There are some consumer products, like electric ukeleles and motorized ice-cream cones that make you wonder, “who’s that for?” The motorcycle world’s version of this is the power cruiser. In fact, with the underwhelming success of bikes like the Victory V92SC, Harley-Davidson Street Rod or Yamaha Road Star Warrior (all bikes I like, by the way, so save the hate-mail), we haven’t heard much from the OEMs in the way of sport-oriented cruisers. Oh, sure, there’s the Star VMAX and the Suzuki B-King, but not exactly bikes you see parked in front of every Gold’s Gym, are they? A power cruiser appeals to a rider who wants the comfort and “look-at-me” styling of a cruiser with the performance and handling of his favorite sportbike. Either there aren’t a lot of those guys out there, or—more likely—there just wasn’t a bike that truly fit the bill.
That’s because most of the “power cruisers” I’ve tested are fun to ride—how can you not have a good time with good suspension and brakes mixed with a torquey, soulful motor—but can’t fully mask their secret identity. Maybe Drew Carey could finish a marathon, but he’d be really sweaty at the end of it, and he’d probably be hours behind those skinny Kenyans at the front. I was still waiting for an OEM to build a bike able to haul ass like a sportbike but still provide that hard-to-define cruiser zeitgeist. I thought I’d wait forever, because to do that, you’d have to find a way to lop 200 pounds off your basic cruiser design.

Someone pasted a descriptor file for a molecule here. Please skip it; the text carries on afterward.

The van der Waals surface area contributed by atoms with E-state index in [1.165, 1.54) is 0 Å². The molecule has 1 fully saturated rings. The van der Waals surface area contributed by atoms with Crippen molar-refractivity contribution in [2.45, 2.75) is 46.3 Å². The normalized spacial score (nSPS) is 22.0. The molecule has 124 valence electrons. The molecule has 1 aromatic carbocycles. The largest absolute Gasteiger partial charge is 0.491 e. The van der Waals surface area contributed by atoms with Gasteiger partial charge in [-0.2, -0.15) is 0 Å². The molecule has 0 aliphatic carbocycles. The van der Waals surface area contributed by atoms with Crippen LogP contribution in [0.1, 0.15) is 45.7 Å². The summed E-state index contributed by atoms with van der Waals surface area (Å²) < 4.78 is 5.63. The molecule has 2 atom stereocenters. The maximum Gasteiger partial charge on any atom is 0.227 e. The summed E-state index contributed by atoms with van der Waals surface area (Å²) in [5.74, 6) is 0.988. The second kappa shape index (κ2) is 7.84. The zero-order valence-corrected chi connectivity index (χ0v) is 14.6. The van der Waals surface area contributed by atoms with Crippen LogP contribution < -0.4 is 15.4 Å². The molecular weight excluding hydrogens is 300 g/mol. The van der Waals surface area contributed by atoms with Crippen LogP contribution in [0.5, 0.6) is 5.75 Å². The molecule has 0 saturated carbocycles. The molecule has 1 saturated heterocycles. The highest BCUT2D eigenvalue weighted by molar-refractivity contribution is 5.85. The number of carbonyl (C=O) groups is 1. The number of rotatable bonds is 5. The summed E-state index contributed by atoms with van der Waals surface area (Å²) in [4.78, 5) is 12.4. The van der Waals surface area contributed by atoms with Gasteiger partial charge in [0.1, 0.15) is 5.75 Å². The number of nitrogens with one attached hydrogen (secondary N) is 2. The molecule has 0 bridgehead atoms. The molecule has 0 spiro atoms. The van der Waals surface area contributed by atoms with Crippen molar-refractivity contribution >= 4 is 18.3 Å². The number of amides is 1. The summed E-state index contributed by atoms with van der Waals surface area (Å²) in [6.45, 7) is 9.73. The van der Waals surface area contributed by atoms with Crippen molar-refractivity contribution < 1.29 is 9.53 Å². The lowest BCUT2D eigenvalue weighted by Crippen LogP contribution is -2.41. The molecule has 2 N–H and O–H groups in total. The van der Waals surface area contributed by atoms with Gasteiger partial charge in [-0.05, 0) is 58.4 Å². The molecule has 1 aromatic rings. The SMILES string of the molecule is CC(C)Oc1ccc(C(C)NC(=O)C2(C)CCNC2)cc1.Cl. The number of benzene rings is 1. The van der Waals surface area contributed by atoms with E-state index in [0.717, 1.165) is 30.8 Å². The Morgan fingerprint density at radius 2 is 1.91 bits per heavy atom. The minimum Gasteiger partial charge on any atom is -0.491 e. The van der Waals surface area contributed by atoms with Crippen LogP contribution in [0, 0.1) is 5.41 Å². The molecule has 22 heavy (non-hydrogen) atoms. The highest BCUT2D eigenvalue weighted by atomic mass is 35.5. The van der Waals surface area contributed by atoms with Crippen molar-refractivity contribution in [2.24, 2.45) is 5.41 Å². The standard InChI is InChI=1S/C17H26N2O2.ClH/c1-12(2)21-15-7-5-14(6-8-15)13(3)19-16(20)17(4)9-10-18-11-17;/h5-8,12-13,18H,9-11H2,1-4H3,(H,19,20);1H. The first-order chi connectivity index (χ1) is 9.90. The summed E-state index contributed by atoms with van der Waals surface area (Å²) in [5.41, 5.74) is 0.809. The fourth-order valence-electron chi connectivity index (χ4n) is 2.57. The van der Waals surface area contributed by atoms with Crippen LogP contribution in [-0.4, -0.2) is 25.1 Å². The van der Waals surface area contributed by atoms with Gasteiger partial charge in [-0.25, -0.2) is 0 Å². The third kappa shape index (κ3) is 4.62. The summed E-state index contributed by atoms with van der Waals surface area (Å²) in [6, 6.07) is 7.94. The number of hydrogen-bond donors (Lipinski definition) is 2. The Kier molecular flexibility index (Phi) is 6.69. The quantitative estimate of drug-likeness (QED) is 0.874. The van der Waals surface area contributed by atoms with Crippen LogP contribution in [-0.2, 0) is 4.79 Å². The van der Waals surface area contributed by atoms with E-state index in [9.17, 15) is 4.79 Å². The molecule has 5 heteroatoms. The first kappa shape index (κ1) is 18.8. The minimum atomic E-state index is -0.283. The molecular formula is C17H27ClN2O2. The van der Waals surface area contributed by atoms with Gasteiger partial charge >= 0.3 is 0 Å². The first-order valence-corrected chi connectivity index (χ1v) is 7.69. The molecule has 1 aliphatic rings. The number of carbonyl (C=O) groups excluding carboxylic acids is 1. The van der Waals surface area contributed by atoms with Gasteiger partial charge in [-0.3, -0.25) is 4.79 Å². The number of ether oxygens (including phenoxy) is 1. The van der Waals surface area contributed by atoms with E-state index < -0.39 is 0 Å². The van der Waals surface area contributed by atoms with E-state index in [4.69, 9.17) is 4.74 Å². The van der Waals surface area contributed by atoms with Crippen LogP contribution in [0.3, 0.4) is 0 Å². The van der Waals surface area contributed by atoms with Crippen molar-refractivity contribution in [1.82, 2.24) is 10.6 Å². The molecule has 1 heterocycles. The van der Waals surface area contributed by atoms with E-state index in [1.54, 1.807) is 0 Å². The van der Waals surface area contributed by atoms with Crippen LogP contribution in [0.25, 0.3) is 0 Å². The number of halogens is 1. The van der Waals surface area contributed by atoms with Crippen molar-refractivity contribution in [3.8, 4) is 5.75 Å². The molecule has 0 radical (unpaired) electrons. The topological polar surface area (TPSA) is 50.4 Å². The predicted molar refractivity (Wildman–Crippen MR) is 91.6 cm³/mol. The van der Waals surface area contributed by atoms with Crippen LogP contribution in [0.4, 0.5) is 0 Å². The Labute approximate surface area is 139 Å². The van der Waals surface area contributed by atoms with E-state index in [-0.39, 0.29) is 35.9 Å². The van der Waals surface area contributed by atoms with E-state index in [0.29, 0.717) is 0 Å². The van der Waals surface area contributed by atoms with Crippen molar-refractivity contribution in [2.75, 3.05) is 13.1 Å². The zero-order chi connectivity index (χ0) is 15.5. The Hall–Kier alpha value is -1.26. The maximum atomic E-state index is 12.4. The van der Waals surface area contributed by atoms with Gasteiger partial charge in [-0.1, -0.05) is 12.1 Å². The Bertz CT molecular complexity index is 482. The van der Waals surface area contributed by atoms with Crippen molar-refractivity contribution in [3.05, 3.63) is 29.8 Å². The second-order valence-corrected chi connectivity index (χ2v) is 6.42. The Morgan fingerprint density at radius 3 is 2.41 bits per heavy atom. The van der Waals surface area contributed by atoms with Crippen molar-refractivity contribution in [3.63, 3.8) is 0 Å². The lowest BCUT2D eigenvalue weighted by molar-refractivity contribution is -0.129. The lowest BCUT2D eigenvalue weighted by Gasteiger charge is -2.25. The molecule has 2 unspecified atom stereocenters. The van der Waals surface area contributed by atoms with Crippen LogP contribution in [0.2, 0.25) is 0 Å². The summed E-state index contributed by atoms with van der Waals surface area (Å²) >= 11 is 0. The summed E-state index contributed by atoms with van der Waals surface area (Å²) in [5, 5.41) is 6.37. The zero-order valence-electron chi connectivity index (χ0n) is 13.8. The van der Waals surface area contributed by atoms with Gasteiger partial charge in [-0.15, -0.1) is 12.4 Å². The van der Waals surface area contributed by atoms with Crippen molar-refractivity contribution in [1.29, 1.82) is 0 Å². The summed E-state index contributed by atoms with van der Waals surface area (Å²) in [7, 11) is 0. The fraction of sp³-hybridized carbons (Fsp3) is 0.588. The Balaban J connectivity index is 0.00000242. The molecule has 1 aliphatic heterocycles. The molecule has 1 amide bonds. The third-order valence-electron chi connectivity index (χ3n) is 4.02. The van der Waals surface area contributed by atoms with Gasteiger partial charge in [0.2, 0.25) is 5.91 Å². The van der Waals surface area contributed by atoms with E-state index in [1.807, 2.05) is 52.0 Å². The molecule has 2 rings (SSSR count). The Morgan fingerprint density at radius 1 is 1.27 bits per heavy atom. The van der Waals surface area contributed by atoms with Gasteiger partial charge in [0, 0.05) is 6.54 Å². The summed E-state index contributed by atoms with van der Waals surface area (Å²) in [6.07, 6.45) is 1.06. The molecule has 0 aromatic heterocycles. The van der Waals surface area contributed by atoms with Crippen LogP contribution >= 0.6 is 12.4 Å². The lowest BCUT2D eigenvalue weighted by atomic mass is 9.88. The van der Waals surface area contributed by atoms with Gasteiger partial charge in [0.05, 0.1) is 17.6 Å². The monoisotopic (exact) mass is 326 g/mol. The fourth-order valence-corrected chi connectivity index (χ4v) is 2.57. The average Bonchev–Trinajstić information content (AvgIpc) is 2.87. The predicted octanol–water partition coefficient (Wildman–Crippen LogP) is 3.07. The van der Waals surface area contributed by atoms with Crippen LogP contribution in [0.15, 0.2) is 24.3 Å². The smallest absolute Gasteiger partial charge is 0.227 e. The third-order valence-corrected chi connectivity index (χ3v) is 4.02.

Leave it to a company that hasn’t built a cruiser in a generation to do just that. You’ve read our tech brief on the Diavel, and you’ve seen our first ride report on it as well, so you know the basics; long wheelbase, the new Testastretta 11° motor, sportbike-spec brakes and suspension, and a 456-pound dry weight. The numbers sounded great, the overseas ride reports were glowing (but most first ride reports are glowing, reminiscent of a president’s first 100 days), but was this a good motorcycle? Or just another corporate oddity that would fade away in a few model years? I had a last-minute opportunity to ride the new bike in the Malibu mountains just west of Los Angeles, and I jumped on it so I could find out for myself. The first thing you notice about the Diavel is that it really does feel like a cruiser when you’re seated on it. The seat is scooped-out and low, one of few Ducatis 5’6” me can comfortably get both feet down on the ground with (a lower and higher seat are both options). The bars come right back to your hands, and the footpegs are fairly forward-set. Not quite chopper-like, but definitely not sportbike. A low-to-the-ground dualsport is what it most reminded me of. The seat did slant me downwards, which became uncomfortable after a few hours of riding. And then you lift it off the sidestand and you feel how light and easy it is to handle, and you know you’re not on a regular cruiser.